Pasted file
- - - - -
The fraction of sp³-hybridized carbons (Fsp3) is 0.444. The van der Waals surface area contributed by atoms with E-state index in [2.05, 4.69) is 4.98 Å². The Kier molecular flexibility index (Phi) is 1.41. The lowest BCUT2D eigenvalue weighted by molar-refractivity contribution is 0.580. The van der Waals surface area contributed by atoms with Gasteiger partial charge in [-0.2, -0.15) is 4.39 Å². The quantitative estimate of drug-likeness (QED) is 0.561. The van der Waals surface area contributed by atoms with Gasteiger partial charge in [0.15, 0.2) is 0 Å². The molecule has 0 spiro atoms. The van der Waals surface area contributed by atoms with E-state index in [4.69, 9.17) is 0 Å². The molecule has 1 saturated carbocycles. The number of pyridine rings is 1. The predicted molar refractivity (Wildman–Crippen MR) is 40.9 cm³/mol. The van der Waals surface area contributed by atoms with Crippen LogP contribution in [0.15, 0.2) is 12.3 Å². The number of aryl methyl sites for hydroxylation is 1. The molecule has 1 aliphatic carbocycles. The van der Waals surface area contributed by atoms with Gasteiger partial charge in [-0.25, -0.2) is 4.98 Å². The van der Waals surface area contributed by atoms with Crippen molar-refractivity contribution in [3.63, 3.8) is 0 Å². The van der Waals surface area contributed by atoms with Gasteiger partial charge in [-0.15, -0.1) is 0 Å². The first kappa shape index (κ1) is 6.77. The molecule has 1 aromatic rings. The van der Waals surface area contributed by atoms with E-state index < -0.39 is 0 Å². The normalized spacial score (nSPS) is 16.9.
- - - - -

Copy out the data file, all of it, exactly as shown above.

The fraction of sp³-hybridized carbons (Fsp3) is 0.444. The van der Waals surface area contributed by atoms with E-state index in [2.05, 4.69) is 4.98 Å². The Kier molecular flexibility index (Phi) is 1.41. The lowest BCUT2D eigenvalue weighted by molar-refractivity contribution is 0.580. The van der Waals surface area contributed by atoms with Gasteiger partial charge in [-0.2, -0.15) is 4.39 Å². The quantitative estimate of drug-likeness (QED) is 0.561. The van der Waals surface area contributed by atoms with Gasteiger partial charge in [0.15, 0.2) is 0 Å². The molecule has 0 spiro atoms. The van der Waals surface area contributed by atoms with E-state index in [4.69, 9.17) is 0 Å². The molecule has 1 saturated carbocycles. The number of pyridine rings is 1. The predicted molar refractivity (Wildman–Crippen MR) is 40.9 cm³/mol. The van der Waals surface area contributed by atoms with Crippen LogP contribution in [0.15, 0.2) is 12.3 Å². The number of aryl methyl sites for hydroxylation is 1. The molecule has 1 aliphatic carbocycles. The van der Waals surface area contributed by atoms with Gasteiger partial charge in [-0.25, -0.2) is 4.98 Å². The van der Waals surface area contributed by atoms with Crippen molar-refractivity contribution in [3.63, 3.8) is 0 Å². The van der Waals surface area contributed by atoms with Gasteiger partial charge in [-0.15, -0.1) is 0 Å². The first kappa shape index (κ1) is 6.77. The molecule has 1 aromatic rings. The van der Waals surface area contributed by atoms with E-state index < -0.39 is 0 Å². The normalized spacial score (nSPS) is 16.9.